Headteacher: Mrs R. Jones
01993 842488
Station Road, Brize Norton, OX18 3PL
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RE Curriculum

Here at Brize Norton, we follow the agreed Oxfordshire syllabus for Religious Education (RE); this syllabus has four main aims:
1. To understand the nature, role and influence of different religions, traditions, beliefs and lifestyles in the world;
2. pursue personal quest for meaning, purpose and value;
3. formulate reasoned opinions/arguments in relation to controversial issues and truth claims;
4. develop understanding of and respect for different beliefs and lifestyles.
At Brize Norton Primary School we use the Discovery RE programme as our scheme of work and we teach through dedicated RE focus days of which there are six across the academic year - each short term, the whole school shares the same day which we devote to key enquiry questions linked to their curriculum. Christianity plus one other religion is taught through these focus days in each year group. We have found by teaching this way, it allows children to go deeper with their enquiry, resulting in lasting knowledge which can be built on.

RE starts in Reception and the focus days incorporate the 3 prime areas and the 4 specific areas of learning development in EYFS. Pupils explore key questions through conceptual enquiry into Christianity whilst also drawing from at least one of Hinduism, Islam or Judaism, as well as non‐religious worldviews as appropriate. An emphasis is made on learning through stories. This progresses into the lower school. Teachers take into account the pupils’ own background, experiences and questions. Children learn about different beliefs about God and the world around them. They encounter and respond to a range of stories, artefacts and other religious materials and learn to recognise that beliefs are expressed in a variety of ways. During these initial years at school, children begin to understand the importance and value of religion and belief, especially for other children and their families.

As children move through the upper school, they further explore key questions through conceptual enquiry into Christianity whilst also drawing from Hinduism, Islam and Judaism, as well as non‐ religious worldviews as appropriate, recognising the impact of religion and belief locally, nationally and globally. Children make connections between differing aspects of religion and consider the different forms of religious expression. Our curriculum allows them to consider:
the beliefs, teachings, practices and ways of life central to religion.
they learn about sacred texts and other sources and consider their meanings.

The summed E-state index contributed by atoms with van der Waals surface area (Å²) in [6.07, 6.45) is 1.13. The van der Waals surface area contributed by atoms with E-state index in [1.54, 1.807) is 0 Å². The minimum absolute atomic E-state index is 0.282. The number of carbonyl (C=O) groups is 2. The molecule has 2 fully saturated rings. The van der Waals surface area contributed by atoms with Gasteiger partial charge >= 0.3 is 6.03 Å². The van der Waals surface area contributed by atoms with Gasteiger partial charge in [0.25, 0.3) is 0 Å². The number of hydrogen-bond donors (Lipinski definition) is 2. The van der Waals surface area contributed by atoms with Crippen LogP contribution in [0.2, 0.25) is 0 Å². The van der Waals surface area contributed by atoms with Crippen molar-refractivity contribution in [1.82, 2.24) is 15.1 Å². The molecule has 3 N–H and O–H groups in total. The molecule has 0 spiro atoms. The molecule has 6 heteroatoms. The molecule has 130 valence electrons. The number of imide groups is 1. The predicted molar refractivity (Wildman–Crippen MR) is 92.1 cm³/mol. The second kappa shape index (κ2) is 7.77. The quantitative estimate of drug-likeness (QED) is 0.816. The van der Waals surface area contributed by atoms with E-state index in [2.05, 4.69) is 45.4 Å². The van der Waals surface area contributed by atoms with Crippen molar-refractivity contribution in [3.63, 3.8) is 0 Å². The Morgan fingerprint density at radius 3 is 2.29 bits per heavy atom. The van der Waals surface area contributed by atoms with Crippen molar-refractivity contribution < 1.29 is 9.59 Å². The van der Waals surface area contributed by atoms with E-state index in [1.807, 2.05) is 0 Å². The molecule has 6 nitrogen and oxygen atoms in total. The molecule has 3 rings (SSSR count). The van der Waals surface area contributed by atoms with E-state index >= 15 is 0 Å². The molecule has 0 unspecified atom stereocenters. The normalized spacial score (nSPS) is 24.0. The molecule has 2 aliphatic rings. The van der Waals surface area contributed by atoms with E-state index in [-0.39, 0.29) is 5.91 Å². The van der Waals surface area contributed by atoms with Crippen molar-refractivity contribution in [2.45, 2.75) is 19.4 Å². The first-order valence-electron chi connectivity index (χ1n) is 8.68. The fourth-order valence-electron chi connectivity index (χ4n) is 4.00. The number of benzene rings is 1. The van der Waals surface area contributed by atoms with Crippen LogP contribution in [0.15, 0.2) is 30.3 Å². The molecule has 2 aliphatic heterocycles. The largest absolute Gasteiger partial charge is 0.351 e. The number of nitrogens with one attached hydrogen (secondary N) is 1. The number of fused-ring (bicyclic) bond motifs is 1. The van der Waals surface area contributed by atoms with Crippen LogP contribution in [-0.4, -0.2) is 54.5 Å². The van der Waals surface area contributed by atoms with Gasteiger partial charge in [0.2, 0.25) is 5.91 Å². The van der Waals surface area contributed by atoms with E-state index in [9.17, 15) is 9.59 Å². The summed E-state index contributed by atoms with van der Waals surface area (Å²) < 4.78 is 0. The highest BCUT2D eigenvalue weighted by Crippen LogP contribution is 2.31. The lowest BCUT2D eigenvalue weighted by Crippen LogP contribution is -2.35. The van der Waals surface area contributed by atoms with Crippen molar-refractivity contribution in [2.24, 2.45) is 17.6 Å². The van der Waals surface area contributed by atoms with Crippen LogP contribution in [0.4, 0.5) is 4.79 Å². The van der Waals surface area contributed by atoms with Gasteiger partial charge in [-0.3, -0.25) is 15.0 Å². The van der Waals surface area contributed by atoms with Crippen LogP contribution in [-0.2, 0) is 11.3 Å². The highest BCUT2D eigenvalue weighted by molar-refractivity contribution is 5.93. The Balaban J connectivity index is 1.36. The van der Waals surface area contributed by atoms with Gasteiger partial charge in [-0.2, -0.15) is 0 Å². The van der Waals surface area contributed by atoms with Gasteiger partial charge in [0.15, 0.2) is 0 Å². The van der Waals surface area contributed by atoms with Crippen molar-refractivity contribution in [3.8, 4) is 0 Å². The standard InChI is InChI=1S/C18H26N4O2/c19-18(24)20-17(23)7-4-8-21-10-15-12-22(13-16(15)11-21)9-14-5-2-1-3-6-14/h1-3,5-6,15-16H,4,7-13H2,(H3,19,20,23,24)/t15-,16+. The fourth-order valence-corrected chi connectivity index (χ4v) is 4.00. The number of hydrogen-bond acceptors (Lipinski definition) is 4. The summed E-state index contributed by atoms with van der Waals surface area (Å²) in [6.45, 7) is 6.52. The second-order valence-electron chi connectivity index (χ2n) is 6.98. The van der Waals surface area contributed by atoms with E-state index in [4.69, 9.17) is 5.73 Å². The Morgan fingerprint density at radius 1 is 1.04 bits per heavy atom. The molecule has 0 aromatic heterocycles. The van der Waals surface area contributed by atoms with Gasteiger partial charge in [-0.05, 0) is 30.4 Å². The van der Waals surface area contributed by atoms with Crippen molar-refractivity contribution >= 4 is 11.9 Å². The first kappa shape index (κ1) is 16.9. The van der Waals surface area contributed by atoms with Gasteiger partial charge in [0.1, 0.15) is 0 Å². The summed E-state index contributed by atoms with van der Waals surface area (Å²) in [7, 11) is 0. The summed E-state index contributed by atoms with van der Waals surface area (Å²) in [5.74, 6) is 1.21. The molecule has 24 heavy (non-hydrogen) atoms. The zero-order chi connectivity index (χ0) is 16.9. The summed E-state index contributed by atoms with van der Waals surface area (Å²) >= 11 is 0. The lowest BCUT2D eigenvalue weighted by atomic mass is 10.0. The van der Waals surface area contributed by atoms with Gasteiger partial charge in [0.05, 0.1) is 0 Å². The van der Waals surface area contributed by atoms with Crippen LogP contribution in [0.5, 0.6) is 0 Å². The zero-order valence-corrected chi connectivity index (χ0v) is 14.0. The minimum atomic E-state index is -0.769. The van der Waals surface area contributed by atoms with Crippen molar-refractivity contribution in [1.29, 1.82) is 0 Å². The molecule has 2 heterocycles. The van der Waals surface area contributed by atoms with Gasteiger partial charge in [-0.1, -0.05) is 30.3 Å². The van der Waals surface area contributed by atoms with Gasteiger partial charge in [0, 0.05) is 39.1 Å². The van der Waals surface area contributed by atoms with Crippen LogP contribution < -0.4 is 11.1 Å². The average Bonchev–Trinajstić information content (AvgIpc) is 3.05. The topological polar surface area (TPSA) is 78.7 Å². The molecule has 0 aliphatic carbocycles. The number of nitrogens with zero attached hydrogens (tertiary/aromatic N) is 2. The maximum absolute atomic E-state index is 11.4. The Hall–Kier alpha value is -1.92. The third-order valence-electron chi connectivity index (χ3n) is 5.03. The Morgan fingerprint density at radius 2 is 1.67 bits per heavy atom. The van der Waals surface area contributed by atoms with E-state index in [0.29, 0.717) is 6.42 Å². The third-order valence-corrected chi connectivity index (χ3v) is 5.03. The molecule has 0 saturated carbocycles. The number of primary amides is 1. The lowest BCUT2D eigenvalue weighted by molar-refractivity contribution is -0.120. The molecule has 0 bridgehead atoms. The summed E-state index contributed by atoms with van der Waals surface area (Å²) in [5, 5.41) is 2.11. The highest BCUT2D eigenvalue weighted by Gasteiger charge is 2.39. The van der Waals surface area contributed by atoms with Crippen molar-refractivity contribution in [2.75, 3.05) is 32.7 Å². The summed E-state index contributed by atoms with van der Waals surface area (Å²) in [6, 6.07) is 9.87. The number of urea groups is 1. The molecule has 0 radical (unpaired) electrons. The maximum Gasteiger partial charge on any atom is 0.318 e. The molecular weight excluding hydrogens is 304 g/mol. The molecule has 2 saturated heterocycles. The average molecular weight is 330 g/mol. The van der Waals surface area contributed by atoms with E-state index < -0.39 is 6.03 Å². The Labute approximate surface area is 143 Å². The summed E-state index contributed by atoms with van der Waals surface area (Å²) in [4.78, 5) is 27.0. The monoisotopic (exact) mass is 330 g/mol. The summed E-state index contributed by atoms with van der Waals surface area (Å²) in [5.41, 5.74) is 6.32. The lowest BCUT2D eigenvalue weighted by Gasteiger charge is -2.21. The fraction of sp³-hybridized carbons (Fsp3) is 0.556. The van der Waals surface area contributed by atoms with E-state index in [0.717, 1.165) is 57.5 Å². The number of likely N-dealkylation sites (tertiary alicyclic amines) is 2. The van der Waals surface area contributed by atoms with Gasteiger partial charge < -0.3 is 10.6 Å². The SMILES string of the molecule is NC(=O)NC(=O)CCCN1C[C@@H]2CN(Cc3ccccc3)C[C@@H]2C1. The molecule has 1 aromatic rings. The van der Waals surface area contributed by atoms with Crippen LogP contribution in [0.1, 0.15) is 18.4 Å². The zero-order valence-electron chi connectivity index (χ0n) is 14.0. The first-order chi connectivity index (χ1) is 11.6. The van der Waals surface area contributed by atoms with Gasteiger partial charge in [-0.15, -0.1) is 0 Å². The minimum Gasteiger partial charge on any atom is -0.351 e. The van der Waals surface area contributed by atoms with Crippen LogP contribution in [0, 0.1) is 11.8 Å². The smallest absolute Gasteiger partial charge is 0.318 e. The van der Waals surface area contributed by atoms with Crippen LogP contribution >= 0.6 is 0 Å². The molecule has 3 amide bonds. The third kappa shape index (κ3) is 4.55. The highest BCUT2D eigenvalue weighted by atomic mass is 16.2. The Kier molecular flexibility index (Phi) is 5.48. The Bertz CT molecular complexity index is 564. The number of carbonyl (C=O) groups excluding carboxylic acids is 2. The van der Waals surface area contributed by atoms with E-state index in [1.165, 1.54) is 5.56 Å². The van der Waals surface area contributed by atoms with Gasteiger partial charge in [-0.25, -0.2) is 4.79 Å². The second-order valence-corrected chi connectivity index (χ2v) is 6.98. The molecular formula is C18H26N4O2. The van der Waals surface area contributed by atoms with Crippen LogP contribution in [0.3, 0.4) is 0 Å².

they begin to recognise diversity in religion, learning about similarities and differences both within and between religions and beliefs and the importance of dialogue between them.
they extend the range and use of specialist vocabulary.
they recognise the challenges involved in distinguishing between ideas of right and wrong, and valuing what is good and true.
they communicate their ideas, recognising other people’s viewpoints.
they consider their own beliefs and values and those of others in the light of their learning in religious education.
Our curriculum offers the children the chance to raise and reflect on questions about life as well as offer insights into the development of different human cultures. It draws on the rich history of the major religious traditions in Britain, giving prominence to Christianity to reflect the fact that the religious traditions in Great Britain are mainly Christian, whilst taking account of the principal world faiths, local communities and non‐religious beliefs that may form the family background of children in our school. Through our approach we intend children to:
adopt an enquiry-based approach as recommended by Ofsted, beginning with the children’s own life experience before moving into learning about and from religion.
provoke challenging questions about the meaning and purpose of life, beliefs, the self, and issues of right and wrong, commitment and belonging. It develops pupils’ knowledge and understanding of Christianity, other principal religions, and religious traditions that examine these questions, fostering personal reflection and spiritual development.
encourage pupils to explore their own beliefs (religious or non-religious), in the light of what they learn, as they examine issues of religious belief and faith and how these impact on personal, institutional and social ethics; and to express their responses.
enable pupils to build their sense of identity and belonging, which helps them flourish within their communities and as citizens in a diverse society.
teach pupils to develop respect for others, including people with different faiths and beliefs, and helps to challenge prejudice.
prompt pupils to consider their responsibilities to themselves and to others, and to explore how they might contribute to their communities and to wider society. It encourages empathy, generosity and compassion.
develop a sense of awe, wonder and mystery.
nurture children’s own spiritual development.
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